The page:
Relay Circuit Design

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Relay Circuit Design

A primary design goal for the relay computer is to reduce the number of and cost of the relays. It's fairly straightforward to make a relay computer with 250+ relays, but at $1.00 to $1.50 each, the cost can be prohibitive for a demonstration machine.

The relay computer uses common DPDT 8-pin DIP (dual-inline package) relays with 2A contacts and 12 V coils. These use the same .1 inch pin spacing as common through-hole integrated circuits. These relays were chosen because they are widely available, small and low cost. There are single pole and four pole variants, but they are either less standardized or more costly, so we avoid them.

Logic Levels

There are (at least) two possible schemes for representing binary logic with relays. In one scheme, a closed circuit indicates one binary value (perhaps a 1) while an open circuit indicates the other value (a binary 0):

This scheme simplifies the interface to semiconductor logic. In particular, low cost single-ended (or open collector) peripheral driver chips, such as ULN2803A, can be used to drive the relays:

When the NPN transistor in the ULN2803A is turned on (when current is fed into its base), current is allowed to flow through the relay from the +12V terminal, through the coil, and then through the transistor to ground. When the NPN transistor is turned off, the connection is broken, but since the relay coil is an inductor, the current continues to flow. The voltage across the relay coil reverse and the current flows through the diode until the energy in the coil is exhausted.

Another advantage of this single-ended scheme is that wide fan-in logic gates can easily be implemented, for example a "wired-OR" gate is easy: just put a bunch of relay contacts in parallel:

Another scheme is to always have the circuit closed, but different binary values are represented by different voltage levels: 12V represents a binary 1 and 0V represents a binary 0.

This scheme requires the use of more costly "half H-bridge" driver chips (for example the L293 or the SN754410), which can drive both high and low. An "H-bridge" is a type of single-supply driver for DC motors which can reverse the polarity of the power going to the motor's terminals. Two "half H-bridge" drivers can drive a single motor in either direction.

This scheme makes it easy to implement exclusive-OR gates since a relay will energize if there is a difference in voltage on the coil (but if you intend to use this scheme, be careful of the use of polarized relays- relays which are biased with a permanent magnet to make them more sensitive):

Exclusive-OR gates are important because they allow you to make adders with a low relay count.

This scheme is also useful to help make low relay count flip-flops (see next section).

Both of these signaling schemes are used in this relay training computer. The voltage level logic scheme (with its half H-bridge drivers) is the default to keep the relay count low (and is the scheme used when relays drive other relays), but the open-circuit scheme (with its lower cost peripheral drivers) is used where semiconductors do not have to drive relay exclusive-OR gates or flip-flops.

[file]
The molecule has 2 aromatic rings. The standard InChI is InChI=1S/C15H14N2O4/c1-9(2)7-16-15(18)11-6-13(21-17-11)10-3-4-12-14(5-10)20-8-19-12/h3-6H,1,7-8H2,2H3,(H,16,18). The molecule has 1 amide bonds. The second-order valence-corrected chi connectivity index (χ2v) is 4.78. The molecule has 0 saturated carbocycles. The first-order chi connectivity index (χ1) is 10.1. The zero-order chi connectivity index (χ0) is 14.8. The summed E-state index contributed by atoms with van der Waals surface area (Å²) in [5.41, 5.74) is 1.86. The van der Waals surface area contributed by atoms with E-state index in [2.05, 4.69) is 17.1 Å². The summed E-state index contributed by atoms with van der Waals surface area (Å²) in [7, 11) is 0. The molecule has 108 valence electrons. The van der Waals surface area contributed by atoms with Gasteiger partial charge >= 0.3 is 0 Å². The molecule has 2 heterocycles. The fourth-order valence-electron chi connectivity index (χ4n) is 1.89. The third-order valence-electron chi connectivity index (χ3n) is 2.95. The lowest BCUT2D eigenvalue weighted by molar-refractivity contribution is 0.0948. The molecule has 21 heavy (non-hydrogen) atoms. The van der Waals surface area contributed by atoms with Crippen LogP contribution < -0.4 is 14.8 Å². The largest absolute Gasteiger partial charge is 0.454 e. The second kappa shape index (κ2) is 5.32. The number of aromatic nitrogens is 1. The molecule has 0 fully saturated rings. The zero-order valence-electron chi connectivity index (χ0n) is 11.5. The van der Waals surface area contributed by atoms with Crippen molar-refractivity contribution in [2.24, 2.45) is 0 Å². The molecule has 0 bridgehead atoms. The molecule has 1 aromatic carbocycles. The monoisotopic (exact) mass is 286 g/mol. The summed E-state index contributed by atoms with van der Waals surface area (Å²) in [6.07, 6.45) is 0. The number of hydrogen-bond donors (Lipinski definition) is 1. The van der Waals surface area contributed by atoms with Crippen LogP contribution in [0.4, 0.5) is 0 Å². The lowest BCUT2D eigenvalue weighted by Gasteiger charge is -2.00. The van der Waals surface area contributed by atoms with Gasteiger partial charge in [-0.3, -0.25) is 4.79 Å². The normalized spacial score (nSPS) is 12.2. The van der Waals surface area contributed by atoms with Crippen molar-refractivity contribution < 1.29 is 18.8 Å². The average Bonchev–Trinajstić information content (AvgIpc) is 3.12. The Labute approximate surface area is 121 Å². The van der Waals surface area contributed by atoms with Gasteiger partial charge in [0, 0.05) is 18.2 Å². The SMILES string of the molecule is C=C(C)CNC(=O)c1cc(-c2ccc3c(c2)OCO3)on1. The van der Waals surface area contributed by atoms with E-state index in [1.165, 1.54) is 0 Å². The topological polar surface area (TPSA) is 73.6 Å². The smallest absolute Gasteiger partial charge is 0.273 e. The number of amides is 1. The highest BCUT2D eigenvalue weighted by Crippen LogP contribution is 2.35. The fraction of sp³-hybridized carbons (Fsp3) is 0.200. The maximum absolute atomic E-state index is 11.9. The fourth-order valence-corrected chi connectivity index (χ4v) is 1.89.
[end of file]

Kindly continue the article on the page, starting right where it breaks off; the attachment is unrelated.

Relay latches and flip-flops

Perhaps the most important aspect of any logic family is the design of its flip-flops. The choice of flip-flop design has a great impact on the complexity of the whole computer. Gate design is by comparison a much simpler task.

One way to make a latch is to energize the relay to set it, and use one of the relay's own normally open contacts in parallel with the coil to keep the relay energized. To clear the latch, another relay is energized to disconnect the power. This clearing relay could be shared by many latch relays (perhaps by each of the bits in a register).

This set / reset circuit can be turned into a transparent latch by adding a sampling relay. This leads to the need for a multi-phase clocking scheme: in the first phase clear the latch, then in the second phase connect the input to the latch relay:

A transparent latch's output can not feed its own inputs through any combinatorial logic path (this is true in any logic family). Instead, a master-slave flip-flop is needed. In one phase, the master side is connected to and latches the input. In the second phase, the master side is disconnected from the input and is then connected to the slave side to transfer the contents from master to slave. The slave side can have a combinatorial path back to the master side since they are never connected together at the same time:

The relay count for this scheme is quite high: two relays for each latch, then two more relays for the transmission gates: 6 relays for a one bit master-slave flip-flop. Furthermore, four non-overlapping clocking phases are needed to run it.